Scripps said it would pay $184 million for 45 million shares in Summit America, a publicly traded company that previously owned all of Shop at Home Network. Scripps purchased 70 percent of Shop at Home from Summit America in October 2002. The deal is contingent on approval by Summit America's shareholders, the Federal Communications Commission and the Securities and Exchange Commission.
Scripps' move is part of a larger shift in the television retailing sector, which has seen entrepreneurial vision, investment by big media players and a change in ownership in several networks in the past few years. ValueVision was purchased by NBC and renamed ShopNBC a few years ago. Earlier this year, Comcast Corp. said it would sell its majority stake in QVC under the terms of a deal with Liberty Media Corp., which owns 42 percent of the shopping channel. Comcast's stake amounts to 58 percent of QVC, which it will sell to Liberty Media for $7.9 billion.
At the same time, Scripps has become more and more enthusiastic about owning a retailing channel. Kenneth Lowe, president and chief executive officer of E.W. Scripps, said owning one has been part of Scripps' strategy since "day one." In addition to Food and HGTV, Scripps owns emerging networks like DIY and Fine Living. Lowe said Scripps had looked for a long time for a retailing channel and Shop at Home fit the bill.
In the past year, Scripps has been building connections between Shop at Home and its other properties, namely selling products for the existing channels and featuring personalities from them on Shop at Home.
"This is the next stage of evolution in creating more brand value, particularly Home and Garden and Food Network," Lowe said.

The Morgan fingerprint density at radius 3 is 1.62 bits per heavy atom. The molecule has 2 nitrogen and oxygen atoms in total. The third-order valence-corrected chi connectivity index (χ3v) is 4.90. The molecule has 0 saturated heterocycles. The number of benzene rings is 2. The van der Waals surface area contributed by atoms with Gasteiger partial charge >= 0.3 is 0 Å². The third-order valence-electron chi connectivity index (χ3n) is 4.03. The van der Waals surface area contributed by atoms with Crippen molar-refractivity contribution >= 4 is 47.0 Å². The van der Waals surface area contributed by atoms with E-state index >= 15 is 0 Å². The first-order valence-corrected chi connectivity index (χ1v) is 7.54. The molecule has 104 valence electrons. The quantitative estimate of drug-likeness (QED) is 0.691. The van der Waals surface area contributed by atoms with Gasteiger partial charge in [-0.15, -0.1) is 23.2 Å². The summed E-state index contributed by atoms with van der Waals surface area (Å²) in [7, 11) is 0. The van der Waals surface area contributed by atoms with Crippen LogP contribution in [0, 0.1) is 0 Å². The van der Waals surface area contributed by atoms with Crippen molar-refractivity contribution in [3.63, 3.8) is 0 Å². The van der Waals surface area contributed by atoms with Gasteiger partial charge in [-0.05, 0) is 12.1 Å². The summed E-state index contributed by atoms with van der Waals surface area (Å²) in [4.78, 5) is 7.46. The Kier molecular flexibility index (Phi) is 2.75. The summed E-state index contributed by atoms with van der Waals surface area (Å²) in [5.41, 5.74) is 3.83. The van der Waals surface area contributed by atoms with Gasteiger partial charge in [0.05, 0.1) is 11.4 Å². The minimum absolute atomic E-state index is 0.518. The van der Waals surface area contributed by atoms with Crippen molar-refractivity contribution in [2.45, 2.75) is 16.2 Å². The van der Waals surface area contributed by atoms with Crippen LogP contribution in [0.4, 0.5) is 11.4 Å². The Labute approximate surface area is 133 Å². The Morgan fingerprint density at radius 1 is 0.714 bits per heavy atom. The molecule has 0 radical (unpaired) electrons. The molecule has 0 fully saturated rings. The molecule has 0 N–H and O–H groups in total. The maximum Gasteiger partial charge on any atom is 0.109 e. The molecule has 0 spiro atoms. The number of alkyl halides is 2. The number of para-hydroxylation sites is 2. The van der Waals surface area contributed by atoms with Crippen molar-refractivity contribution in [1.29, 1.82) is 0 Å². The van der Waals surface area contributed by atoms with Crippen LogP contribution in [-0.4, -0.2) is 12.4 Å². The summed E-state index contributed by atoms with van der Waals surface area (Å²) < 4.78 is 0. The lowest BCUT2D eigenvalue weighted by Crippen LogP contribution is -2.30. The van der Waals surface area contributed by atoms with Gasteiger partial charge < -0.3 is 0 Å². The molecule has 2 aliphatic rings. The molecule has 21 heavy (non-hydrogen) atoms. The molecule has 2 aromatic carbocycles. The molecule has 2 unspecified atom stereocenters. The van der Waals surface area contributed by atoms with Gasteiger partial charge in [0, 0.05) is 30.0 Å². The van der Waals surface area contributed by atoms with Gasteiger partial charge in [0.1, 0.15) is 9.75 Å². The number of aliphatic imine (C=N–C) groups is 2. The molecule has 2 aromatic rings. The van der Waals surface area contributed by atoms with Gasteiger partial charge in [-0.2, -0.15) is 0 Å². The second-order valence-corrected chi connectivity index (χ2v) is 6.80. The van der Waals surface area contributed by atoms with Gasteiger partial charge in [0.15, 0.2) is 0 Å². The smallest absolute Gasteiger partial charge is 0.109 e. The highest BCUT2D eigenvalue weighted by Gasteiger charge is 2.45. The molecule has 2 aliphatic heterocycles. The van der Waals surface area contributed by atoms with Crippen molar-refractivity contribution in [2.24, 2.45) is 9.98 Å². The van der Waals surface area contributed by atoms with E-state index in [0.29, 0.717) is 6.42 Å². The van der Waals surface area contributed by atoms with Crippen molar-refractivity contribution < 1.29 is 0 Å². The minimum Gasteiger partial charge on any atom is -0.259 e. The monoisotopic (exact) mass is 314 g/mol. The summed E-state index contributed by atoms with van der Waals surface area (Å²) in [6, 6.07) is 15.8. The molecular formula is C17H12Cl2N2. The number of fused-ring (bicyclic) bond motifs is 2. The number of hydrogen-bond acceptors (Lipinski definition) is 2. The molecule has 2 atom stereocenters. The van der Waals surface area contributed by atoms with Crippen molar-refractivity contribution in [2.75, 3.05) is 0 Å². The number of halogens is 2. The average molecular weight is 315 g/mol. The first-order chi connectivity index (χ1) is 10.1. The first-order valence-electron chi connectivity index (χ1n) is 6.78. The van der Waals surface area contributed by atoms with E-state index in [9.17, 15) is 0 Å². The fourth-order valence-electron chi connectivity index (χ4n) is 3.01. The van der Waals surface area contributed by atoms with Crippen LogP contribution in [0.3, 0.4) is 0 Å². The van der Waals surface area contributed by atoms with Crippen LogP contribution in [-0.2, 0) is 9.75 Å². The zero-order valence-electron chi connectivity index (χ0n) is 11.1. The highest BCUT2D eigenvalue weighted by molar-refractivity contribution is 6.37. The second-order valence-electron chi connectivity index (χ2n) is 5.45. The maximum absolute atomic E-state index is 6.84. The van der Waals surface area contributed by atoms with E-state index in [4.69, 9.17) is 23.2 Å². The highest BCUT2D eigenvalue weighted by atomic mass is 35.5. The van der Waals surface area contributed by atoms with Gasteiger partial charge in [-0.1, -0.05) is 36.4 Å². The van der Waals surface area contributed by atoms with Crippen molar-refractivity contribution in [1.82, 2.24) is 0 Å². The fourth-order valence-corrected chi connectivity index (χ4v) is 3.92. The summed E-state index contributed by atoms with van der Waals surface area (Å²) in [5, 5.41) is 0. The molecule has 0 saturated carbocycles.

Almost as important as owning the entire network, the deal announced Friday includes the five broadcast stations in San Francisco, Boston, Cleveland, Raleigh/Durham, N.C., and Bridgeport, Conn. Scripps said the TV stations reach about 5.3 million cable TV households and it's among the most productive portions of the Shop at Home Network's audiences.
"These are some of Shop at Home's most productive households," said Lowe. "We're bringing these subs in [to Shop at Home] because it's the smart thing to do."
Scripps executives said the deal was done now, compared to a year ago when it first bought the stake in ownership from Summit America, because the pricing for broadcast television stations had come down from highs in anticipation of changes in FCC ownership regulations that never occurred.
The deal was at an opportune time, said Richard Boehne, executive vice president. They considered the purchase of the stations as an easier way to guarantee carriage on cable TV households.
"There's always the risk that Summit would have sold these stations and we would have had to replace the carriage," Boehne said. "That would have been viewed as a job that we would really not want to take on, but we wouldn't have feared it. This is an opportunistic buy."
Scripps also didn't rule out buying more stations, particularly in markets judged good for TV retailing.
"This was not carriage that we wanted to lose. We wanted to nail it down, and build on that foundation," said Lowe.